In the Journals Plus

PE common in patients with syncope

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October 19, 2016

Pulmonary embolism commonly occurred among patients hospitalized for syncope, according to study results published in The New England Journal of Medicine.

“Syncope is defined as a transient loss of consciousness that has a rapid onset, short duration and spontaneous resolution and is believed to be caused by temporary cerebral hypoperfusion,” Paolo Prandoni, MD, PhD, of the vascular medicine unit of the department of cardiovascular sciences at University of Padua, Italy, and colleagues wrote. “Although PE is included in the differential diagnosis of syncope in most textbooks, rigorously designed studies to determine the prevalence of pulmonary embolism among patients hospitalized for syncope are lacking.”

Prandoni and colleagues conducted a cross-sectional study of patients hospitalized for a first episode of syncope at 11 hospitals in Italy. The researchers completed a diagnostic workup for PE in these patients within 48 hours of hospital admission, regardless of alternate explanations for syncope.

Patients considered at low risk for PE based on a low pretest clinical probability score — comprised of a negative D-dimer assay and Wells score — received no further diagnostic screening. The remaining patients received a CT pulmonary angiography or ventilation–perfusion lung scan.

The study included data from 560 patients. The median age of patients was 80 years (interquartile range, 72-85) and 77.7% were aged 70 years or older.

The researchers ruled out PE in 58.9% (n = 330) of the patient population due to low pretest clinical probability and negative D-dimer test results.

Among the remaining patients, 58.7% (n = 135) had a positive D-dimer result only, 1.3% (n = 3) had a high pretest clinical probability score only, and 40% (n = 92) had both.

A total of 229 patients underwent additional screening by CT (n = 180) or ventilation–perfusion lung scan (n = 49).

Ninety-six patients received a diagnosis of PE (CT, n = 72; ventilation–perfusion lung scan, n = 24). One additional deceased patient had a PE confirmed by autopsy.

PE prevalence was 17.3% (95% CI, 14.2-20.5) in the entire cohort and 42.2% (95% CI, 35.8-48.6) among screened patients.

Forty-eight patients with confirmed PE exhibited thrombosis risk factors, including active cancer (n = 19), infectious disease (n = 12), prolonged immobility (n = 10), and recent surgery or trauma (n = 7).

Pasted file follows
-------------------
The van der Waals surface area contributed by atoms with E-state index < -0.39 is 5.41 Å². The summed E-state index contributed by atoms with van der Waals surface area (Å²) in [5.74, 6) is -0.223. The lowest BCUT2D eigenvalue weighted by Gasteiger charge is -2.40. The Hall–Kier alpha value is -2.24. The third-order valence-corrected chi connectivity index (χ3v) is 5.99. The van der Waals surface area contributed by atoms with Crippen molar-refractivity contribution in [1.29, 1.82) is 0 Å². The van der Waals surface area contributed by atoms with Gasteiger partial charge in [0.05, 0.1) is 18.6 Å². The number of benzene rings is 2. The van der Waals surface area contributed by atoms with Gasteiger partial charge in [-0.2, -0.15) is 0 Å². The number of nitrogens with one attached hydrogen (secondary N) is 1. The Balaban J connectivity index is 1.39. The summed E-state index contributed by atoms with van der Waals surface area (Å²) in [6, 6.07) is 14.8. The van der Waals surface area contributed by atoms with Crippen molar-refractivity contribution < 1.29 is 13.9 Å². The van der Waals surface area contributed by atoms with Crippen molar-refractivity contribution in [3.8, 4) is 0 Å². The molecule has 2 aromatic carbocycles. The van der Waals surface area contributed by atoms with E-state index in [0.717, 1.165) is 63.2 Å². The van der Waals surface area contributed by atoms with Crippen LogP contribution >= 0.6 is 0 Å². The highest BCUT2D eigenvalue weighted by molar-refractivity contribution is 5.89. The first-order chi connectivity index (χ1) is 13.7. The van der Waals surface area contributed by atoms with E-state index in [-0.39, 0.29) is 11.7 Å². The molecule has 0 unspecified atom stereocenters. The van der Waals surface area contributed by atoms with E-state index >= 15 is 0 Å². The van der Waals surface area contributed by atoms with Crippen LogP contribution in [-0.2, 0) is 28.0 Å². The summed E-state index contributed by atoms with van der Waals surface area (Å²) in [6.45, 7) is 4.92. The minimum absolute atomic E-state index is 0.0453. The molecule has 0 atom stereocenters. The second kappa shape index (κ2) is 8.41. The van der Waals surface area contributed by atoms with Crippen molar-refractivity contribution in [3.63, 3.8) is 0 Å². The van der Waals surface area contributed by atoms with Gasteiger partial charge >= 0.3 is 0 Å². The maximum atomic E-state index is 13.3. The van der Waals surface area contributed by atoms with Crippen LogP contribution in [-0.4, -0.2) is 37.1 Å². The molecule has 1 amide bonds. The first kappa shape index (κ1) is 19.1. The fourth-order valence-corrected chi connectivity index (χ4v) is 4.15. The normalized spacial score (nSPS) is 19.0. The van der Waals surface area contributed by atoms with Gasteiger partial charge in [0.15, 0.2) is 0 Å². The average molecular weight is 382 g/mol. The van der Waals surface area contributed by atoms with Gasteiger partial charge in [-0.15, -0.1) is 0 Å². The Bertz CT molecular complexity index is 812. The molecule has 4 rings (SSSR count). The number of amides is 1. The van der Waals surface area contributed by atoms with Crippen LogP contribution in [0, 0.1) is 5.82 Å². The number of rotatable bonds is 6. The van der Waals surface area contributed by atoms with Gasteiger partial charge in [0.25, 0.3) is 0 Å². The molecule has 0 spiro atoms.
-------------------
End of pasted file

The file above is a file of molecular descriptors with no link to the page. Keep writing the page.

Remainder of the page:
Thirty patients (41.7%) diagnosed with PE by CT scan had the most proximal location of the embolus in a main pulmonary artery; the remaining patients had a location of embolus in a lobar artery (n = 18), a segmental artery (n = 19) or a subsegmental artery (n = 5).

Among patients diagnosed by ventilation–perfusion lung scan, four patients had a perfusion defect involving more than 50% of the area of both lungs, and eight patients had a perfusion defect comprising 26% to 50% of both lungs.

Fifty-two patients (25.4%; 95% CI, 19.4-31.3) with PE had a syncope of undetermined origin and 45 patients (12.7%; 95% CI, 9.2-16.1) had a syncope with a potential alternative explanation.

Patients with PE had a higher prevalence of tachypnea (45.4% vs. 7.1%), tachycardia (33% vs. 16.2%), hypotension (36.1% vs. 22.9%), clinical signs or symptoms of deep vein thrombosis (40.2% vs. 4.5%), previous venous thromboembolism (11.3% vs. 4.3%), or active cancer (19.9% vs. 9.9%).

The researchers acknowledged limitations of their findings. Because the study solely included hospitalized patients, the researchers could not capture data from patients treated in ambulatory settings or in the ED without hospitalization.

Further, the study did not require a specific workup for the diagnosis of syncope; diagnostic variations may have influenced study data.

“The unexpectedly high prevalence of PE among our patients with syncope contrasts with that reported elsewhere,” Prandoni and colleagues wrote. “Among patients who were hospitalized for a first episode of syncope and who were not receiving anticoagulation therapy, PE was confirmed in 17.3% — approximately one in every six patients.” – by Cameron Kelsall

Disclosure: Prandoni reports no relevant financial disclosures. Please see the full study for a list of all other researchers’ relevant financial disclosures.